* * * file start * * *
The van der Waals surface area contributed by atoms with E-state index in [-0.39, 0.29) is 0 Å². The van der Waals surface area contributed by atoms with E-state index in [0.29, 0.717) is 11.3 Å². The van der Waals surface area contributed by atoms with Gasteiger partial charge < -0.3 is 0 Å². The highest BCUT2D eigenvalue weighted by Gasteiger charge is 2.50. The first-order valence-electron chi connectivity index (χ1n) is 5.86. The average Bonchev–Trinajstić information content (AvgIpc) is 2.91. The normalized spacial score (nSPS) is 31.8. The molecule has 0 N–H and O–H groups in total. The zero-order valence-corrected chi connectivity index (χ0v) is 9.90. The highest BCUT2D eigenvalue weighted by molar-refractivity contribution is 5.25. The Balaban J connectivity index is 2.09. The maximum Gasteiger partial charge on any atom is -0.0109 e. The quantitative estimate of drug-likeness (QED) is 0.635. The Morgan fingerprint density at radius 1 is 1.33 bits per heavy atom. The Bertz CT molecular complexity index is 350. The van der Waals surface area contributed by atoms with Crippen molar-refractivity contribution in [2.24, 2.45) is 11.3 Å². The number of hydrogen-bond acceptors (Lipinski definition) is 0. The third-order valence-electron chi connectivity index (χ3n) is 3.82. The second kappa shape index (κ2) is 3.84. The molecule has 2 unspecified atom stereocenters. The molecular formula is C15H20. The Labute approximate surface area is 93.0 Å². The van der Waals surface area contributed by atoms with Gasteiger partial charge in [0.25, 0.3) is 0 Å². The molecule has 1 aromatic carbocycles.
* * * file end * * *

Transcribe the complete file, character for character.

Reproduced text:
The van der Waals surface area contributed by atoms with E-state index in [-0.39, 0.29) is 0 Å². The van der Waals surface area contributed by atoms with E-state index in [0.29, 0.717) is 11.3 Å². The van der Waals surface area contributed by atoms with Gasteiger partial charge < -0.3 is 0 Å². The highest BCUT2D eigenvalue weighted by Gasteiger charge is 2.50. The first-order valence-electron chi connectivity index (χ1n) is 5.86. The average Bonchev–Trinajstić information content (AvgIpc) is 2.91. The normalized spacial score (nSPS) is 31.8. The molecule has 0 N–H and O–H groups in total. The zero-order valence-corrected chi connectivity index (χ0v) is 9.90. The highest BCUT2D eigenvalue weighted by molar-refractivity contribution is 5.25. The Balaban J connectivity index is 2.09. The maximum Gasteiger partial charge on any atom is -0.0109 e. The quantitative estimate of drug-likeness (QED) is 0.635. The Morgan fingerprint density at radius 1 is 1.33 bits per heavy atom. The Bertz CT molecular complexity index is 350. The van der Waals surface area contributed by atoms with Crippen molar-refractivity contribution in [2.24, 2.45) is 11.3 Å². The number of hydrogen-bond acceptors (Lipinski definition) is 0. The third-order valence-electron chi connectivity index (χ3n) is 3.82. The second kappa shape index (κ2) is 3.84. The molecule has 2 unspecified atom stereocenters. The molecular formula is C15H20. The Labute approximate surface area is 93.0 Å². The van der Waals surface area contributed by atoms with Gasteiger partial charge in [0.25, 0.3) is 0 Å². The molecule has 1 aromatic carbocycles.